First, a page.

Violence is one of the greatest threats to free and fair elections, and the risk of violence is has is present in nearly every election in the form of physical violence, intimidation and harassment.
Nepal has witnessed electoral violence over the past two decades despite election codes of conduct, and security arrangements. A number of studies have shown that most violence occurs before the elections.
There are deep concerns over recent incidents of attacks on candidates, and it appears that security challenges are formidable as Nepal approaches federal and provincial assembly elections on November 26 and December 7, 2017. These elections are crucial to operationalize the federal system of governance as per the new constitution in 2015.
Fears of violence have increased after a series of explosions targeted candidates to disrupt the elections. Despite the government's assurance to ensure full-proof security for the election, candidates have been facing attacks in various parts of the country during electoral campaigns. The elections may be affected if full-proof security is not ensured.
The government has devised an integrated security system for the elections. But, it has not been effective dealing with security threats. It appears that the security system needs to be revisited and improvised as pre-election violence continues. The government, security forces and intelligence units should work together to assess security risks and devise election security plan. The security plan should be dynamic as the security situation could be changed anytime.
We also need to distinguish between violence aimed at disrupting electoral process by groups or political parties who do not want the elections to take place, and violence triggered by the rivalry between the contesting candidates or political parties. In the case of former one, the government must take informed actions on anyone, group or forces, whoever be, and avoid culture of impunity.
In the case of latter, violence during the campaign is usually aimed at changing electoral outcomes, often by targeting candidates and supporters. The political parties should exercise professional conduct and ethics. It is equally important that security forces do not use excessive forces while tackling political groups.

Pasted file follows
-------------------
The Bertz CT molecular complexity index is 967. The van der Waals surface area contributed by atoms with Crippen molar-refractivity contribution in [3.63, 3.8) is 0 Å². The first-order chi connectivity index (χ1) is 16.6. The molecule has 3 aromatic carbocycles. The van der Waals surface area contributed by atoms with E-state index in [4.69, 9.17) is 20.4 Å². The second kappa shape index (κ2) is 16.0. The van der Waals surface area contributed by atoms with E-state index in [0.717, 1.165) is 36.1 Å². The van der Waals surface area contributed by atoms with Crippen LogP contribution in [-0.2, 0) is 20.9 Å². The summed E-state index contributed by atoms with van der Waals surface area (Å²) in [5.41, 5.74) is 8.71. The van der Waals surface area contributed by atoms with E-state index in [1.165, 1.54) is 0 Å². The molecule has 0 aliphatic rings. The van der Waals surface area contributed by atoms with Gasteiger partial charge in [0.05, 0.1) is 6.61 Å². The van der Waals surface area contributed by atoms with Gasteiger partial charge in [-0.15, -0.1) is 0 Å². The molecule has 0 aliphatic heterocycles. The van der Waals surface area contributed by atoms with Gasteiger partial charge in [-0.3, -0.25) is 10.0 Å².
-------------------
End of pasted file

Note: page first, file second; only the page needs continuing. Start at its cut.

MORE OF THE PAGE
While discussing all these, the Ministry of Home Affairs is without a dedicated minister. The Prime Minister (also the Home Minister) is busy with his own election campaign, and he has not been able to strategize electoral security at this critical time. There is a political vacuum in the security arrangement, which must be addressed.
Analyzing, causes of electoral violence, it is seen as a sub-set of political violence with a coercive and deliberate strategy used by groups or political parties to advance their interest in the face of an uncertain election outcome.
The current violent trend is a threat not only to the forthcoming local elections, but also to a larger peace and security in the country. How can political parties in the government and opposition work together for peace, stability and development after the elections?
We need a system in place to monitor, prevent, mitigate and manage electoral violence throughout the electoral cycle. The government should critically reflect on the current security systems, while political parties should critically reflect on their conducts and reform themselves to address electoral violence. The government must protect the candidates, and the rights of citizens to participate in the electoral process without fear of violence.